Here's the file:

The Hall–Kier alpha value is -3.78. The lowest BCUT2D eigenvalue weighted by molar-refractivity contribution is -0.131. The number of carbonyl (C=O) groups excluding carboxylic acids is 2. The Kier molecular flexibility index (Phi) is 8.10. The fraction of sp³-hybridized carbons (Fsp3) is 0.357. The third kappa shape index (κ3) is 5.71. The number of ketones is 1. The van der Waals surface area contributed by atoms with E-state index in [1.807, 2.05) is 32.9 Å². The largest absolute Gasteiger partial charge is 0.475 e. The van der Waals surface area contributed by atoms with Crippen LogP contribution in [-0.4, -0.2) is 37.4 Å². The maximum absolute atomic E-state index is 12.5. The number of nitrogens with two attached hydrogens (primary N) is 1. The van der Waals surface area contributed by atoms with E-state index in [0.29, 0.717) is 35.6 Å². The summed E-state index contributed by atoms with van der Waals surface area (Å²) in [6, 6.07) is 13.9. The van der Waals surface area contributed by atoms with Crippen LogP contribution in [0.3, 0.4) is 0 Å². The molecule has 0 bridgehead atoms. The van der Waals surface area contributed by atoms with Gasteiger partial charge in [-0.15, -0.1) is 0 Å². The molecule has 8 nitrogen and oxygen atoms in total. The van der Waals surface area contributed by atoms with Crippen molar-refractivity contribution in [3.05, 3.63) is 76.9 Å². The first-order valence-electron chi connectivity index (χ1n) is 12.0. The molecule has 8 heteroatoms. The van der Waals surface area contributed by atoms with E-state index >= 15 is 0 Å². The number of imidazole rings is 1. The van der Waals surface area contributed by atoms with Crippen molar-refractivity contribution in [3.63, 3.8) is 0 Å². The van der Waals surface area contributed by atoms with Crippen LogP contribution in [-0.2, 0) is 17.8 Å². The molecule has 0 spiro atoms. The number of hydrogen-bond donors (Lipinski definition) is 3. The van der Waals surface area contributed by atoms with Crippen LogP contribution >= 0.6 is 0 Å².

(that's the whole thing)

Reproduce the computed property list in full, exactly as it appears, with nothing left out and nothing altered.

The Hall–Kier alpha value is -3.78. The lowest BCUT2D eigenvalue weighted by molar-refractivity contribution is -0.131. The number of carbonyl (C=O) groups excluding carboxylic acids is 2. The Kier molecular flexibility index (Phi) is 8.10. The fraction of sp³-hybridized carbons (Fsp3) is 0.357. The third kappa shape index (κ3) is 5.71. The number of ketones is 1. The van der Waals surface area contributed by atoms with E-state index in [1.807, 2.05) is 32.9 Å². The largest absolute Gasteiger partial charge is 0.475 e. The van der Waals surface area contributed by atoms with Crippen LogP contribution in [-0.4, -0.2) is 37.4 Å². The maximum absolute atomic E-state index is 12.5. The number of nitrogens with two attached hydrogens (primary N) is 1. The van der Waals surface area contributed by atoms with E-state index in [0.29, 0.717) is 35.6 Å². The summed E-state index contributed by atoms with van der Waals surface area (Å²) in [6, 6.07) is 13.9. The van der Waals surface area contributed by atoms with Crippen LogP contribution in [0.3, 0.4) is 0 Å². The molecule has 0 bridgehead atoms. The van der Waals surface area contributed by atoms with Gasteiger partial charge in [-0.15, -0.1) is 0 Å². The molecule has 8 nitrogen and oxygen atoms in total. The van der Waals surface area contributed by atoms with Crippen molar-refractivity contribution in [3.05, 3.63) is 76.9 Å². The first-order valence-electron chi connectivity index (χ1n) is 12.0. The molecule has 8 heteroatoms. The van der Waals surface area contributed by atoms with E-state index >= 15 is 0 Å². The number of imidazole rings is 1. The van der Waals surface area contributed by atoms with Crippen molar-refractivity contribution in [3.63, 3.8) is 0 Å². The van der Waals surface area contributed by atoms with Crippen LogP contribution in [-0.2, 0) is 17.8 Å². The molecule has 0 spiro atoms. The number of hydrogen-bond donors (Lipinski definition) is 3. The van der Waals surface area contributed by atoms with Crippen LogP contribution >= 0.6 is 0 Å².